We took our best fit ocular and urogenital SEMs and explored if adding MHC factors added greater explanatory power to chlamydial disease status. This is necessarily a preliminary analysis, as reducing the number of koalas for model generation, as well as adding additional free parameters, challenges standard rules for the number of samples/factor recommended in SEMs27,28,29. MHC alleles were tested by adding each allele factor to the existing model either individually, or as a composite DAb or DBb profile factor. Factors that improved model goodness of fit were combined into a final preliminary MHC-inclusive model for each body site. In both urogenital and ocular models, our tentative findings indicate that the addition of alleles DAb*21, and DAb*32 to DAb*36 added to the variation in chlamydial disease explained, with an additional 7% of urogenital disease and 2% of ocular disease accounted for with this additional host immune genetic information (Supplementary Figs 5 and 6).

Discussion

Over the many years of Chlamydia research, with multiple hosts and species of Chlamydia pathogens, a disconnect between infection and disease has existed: infection with a chlamydial pathogen does not always lead to clinical disease and, during clinical disease, the instigating chlamydial pathogen cannot always be detected. This suggests that more than just the chlamydial pathogen is necessary to progress from infection to disease and that clinical signs and pathological changes can persist with undetectable levels of the chlamydial organism. Over the years, several microbiological, host and environmental factors have been implicated in contributing to clinical disease, but no attempt had yet been made to combine these factors into a predictive model of clinical chlamydial disease to aid in understanding their complex relationships. To redress this gap, this study unified a range of factors that were known or hypothesized to contribute to clinical chlamydial disease in the koala, and used SEM to model their effect on chlamydial disease prediction. Although koalas were used as a model in this analysis, many of the same factors have been implicated in chlamydial disease in humans and other animals. Therefore, advances in our understanding of chlamydial disease factors in general has implications that reach across host species and health/medical disciplines. The parallels between koala C. pecorum and human C. trachomatis disease, in particular, make findings in koalas very relevant to human Chlamydia research. The result from our analysis has been a clear separation of chlamydial urogenital and ocular diseases as separate processes, governed by distinct microbiological, host and environmental factors. In addition, despite the breadth of factors already under active research consideration, more than half of the clinical disease observed at each body site is influenced by factors that are not commonly considered.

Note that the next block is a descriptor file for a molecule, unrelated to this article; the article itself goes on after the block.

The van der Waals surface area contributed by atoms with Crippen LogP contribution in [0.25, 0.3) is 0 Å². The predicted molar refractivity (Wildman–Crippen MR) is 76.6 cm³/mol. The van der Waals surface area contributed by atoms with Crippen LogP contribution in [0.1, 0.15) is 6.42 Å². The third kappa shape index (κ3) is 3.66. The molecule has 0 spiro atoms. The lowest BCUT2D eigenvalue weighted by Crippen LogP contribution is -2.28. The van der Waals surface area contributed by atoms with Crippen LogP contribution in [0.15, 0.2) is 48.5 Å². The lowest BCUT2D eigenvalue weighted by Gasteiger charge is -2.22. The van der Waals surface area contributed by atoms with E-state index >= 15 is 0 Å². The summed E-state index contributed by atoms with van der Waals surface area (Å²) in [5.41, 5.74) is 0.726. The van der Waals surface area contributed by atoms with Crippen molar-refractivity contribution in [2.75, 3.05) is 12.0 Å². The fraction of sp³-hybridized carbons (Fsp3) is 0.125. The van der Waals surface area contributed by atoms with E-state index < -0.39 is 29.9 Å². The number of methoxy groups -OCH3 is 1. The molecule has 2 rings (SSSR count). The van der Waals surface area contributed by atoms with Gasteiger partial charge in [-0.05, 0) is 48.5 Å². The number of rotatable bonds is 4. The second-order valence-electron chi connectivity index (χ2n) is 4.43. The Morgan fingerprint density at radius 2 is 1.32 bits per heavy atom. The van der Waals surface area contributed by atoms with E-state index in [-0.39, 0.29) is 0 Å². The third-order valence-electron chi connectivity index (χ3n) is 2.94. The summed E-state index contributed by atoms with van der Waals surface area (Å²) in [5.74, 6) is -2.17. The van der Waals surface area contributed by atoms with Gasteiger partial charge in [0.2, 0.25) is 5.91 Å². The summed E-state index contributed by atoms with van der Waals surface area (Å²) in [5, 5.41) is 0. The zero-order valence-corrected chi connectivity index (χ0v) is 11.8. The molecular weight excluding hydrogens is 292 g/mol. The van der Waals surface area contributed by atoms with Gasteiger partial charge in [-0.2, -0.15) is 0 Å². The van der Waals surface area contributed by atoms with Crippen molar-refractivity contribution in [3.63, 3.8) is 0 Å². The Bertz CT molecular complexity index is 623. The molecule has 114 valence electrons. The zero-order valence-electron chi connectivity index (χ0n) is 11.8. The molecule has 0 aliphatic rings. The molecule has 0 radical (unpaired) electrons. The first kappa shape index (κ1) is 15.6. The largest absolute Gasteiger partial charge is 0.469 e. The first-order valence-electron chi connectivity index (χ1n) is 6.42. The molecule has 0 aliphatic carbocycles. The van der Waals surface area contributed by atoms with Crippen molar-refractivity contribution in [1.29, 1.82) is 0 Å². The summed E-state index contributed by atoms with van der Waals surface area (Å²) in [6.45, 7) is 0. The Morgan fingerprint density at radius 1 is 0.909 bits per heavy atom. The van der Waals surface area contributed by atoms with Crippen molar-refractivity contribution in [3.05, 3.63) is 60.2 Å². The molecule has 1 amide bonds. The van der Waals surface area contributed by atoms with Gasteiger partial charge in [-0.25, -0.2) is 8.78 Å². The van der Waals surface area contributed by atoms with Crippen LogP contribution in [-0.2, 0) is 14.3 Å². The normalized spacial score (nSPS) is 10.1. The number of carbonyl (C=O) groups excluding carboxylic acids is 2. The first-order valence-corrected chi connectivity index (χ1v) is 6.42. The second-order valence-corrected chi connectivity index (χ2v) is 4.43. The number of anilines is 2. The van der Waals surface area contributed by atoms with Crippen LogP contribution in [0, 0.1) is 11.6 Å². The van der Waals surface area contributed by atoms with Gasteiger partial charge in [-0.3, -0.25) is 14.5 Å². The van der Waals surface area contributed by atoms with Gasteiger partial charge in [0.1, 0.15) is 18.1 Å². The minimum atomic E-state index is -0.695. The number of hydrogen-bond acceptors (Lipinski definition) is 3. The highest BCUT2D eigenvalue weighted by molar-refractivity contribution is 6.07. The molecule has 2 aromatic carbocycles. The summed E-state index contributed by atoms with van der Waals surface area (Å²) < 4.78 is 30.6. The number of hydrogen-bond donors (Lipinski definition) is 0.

Not surprisingly, the most heavily weighted factors that influenced disease progression in these models were the C. pecorum microbiological factors. What was interesting was the finding that C. pecorum results (detection and load) were better predictors of urogenital disease while phylum-level Chlamydiae microbiome proportions were better at predicting ocular disease. The poor association of chlamydial load with ocular disease noted here is consistent with immunohistochemistry studies, where inclusions can be rare despite florid conjunctival inflammation and tissue proliferation9,30. Within the context of a multi-factor regression model, the ability of the qPCR to perform better at detecting C. pecorum in urogenital disease situations added to its significance while the larger difference in C. pecorum microbiome proportions between ocular disease states gave that factor more weight in the ocular disease model. These subtle differences, highlighted by the SEM approach, reflect genuine biological differences between C. pecorum infections at the two body sites.

The other factors considered in these disease models contributed relatively smaller proportions to the overall predictive power of clinical chlamydial disease, however, they continued to highlight the differences between urogenital and ocular disease. A koala’s body condition and environmental location had the greatest impacts on whether an animal was predicted to have urogenital disease. The way the body condition score was incorporated in the models meant that if a koala was captured from the wild and scored with a lower overall body score, it was more likely to have urogenital disease than ocular disease. This could represent either a situation where a koala was impacted by an injury or unrelated illness that predisposed them to urogenital chlamydial disease development or that a koala had urogenital disease prior to its capture and that disease state had more of an impact on its body condition than ocular disease would. It is, of course, accepted that major injury or prolonged chlamydial disease at either site would negatively impact body condition, but in the context of the factors considered in each model, body condition decline was more predictive of urogenital disease than ocular disease. Additionally, the environmental location of the koala had an impact on whether it was predicted to have active urogenital disease. Different study locations had different levels of stressors, which included more interaction with urban housing, different food availability, and different predators in the area. Interestingly, the region with the highest urogenital chlamydial disease (region 5, 68%) was a greenspace away from the urban housing developments. This implies that close contact with human habitation is not a sole indicator of an environment where koalas are more likely to develop chlamydial disease. How interactions with humans, predators, space and food resources influence chlamydial disease progression is currently not understood, but these results show that the location impacts urogenital disease differently than ocular disease.